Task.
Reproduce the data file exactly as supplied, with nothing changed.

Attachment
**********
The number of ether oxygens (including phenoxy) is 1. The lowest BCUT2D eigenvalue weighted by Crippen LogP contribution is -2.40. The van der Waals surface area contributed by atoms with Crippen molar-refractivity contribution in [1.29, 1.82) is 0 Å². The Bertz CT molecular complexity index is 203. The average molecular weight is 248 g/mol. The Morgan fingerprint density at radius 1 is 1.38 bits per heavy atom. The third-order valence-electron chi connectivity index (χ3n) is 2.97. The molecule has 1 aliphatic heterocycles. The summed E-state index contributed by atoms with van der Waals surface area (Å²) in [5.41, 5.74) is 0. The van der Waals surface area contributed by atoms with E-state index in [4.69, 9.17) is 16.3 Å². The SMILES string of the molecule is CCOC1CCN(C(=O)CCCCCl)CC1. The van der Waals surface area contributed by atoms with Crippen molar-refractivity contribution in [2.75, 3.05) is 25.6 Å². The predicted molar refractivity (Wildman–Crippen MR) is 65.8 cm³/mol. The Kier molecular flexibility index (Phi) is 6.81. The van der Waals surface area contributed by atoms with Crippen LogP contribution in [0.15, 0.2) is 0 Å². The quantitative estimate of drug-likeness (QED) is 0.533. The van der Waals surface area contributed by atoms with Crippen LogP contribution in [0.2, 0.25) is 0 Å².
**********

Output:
The number of ether oxygens (including phenoxy) is 1. The lowest BCUT2D eigenvalue weighted by Crippen LogP contribution is -2.40. The van der Waals surface area contributed by atoms with Crippen molar-refractivity contribution in [1.29, 1.82) is 0 Å². The Bertz CT molecular complexity index is 203. The average molecular weight is 248 g/mol. The Morgan fingerprint density at radius 1 is 1.38 bits per heavy atom. The third-order valence-electron chi connectivity index (χ3n) is 2.97. The molecule has 1 aliphatic heterocycles. The summed E-state index contributed by atoms with van der Waals surface area (Å²) in [5.41, 5.74) is 0. The van der Waals surface area contributed by atoms with E-state index in [4.69, 9.17) is 16.3 Å². The SMILES string of the molecule is CCOC1CCN(C(=O)CCCCCl)CC1. The van der Waals surface area contributed by atoms with Crippen molar-refractivity contribution in [2.75, 3.05) is 25.6 Å². The predicted molar refractivity (Wildman–Crippen MR) is 65.8 cm³/mol. The Kier molecular flexibility index (Phi) is 6.81. The van der Waals surface area contributed by atoms with Crippen LogP contribution in [0.15, 0.2) is 0 Å². The quantitative estimate of drug-likeness (QED) is 0.533. The van der Waals surface area contributed by atoms with Crippen LogP contribution in [0.2, 0.25) is 0 Å².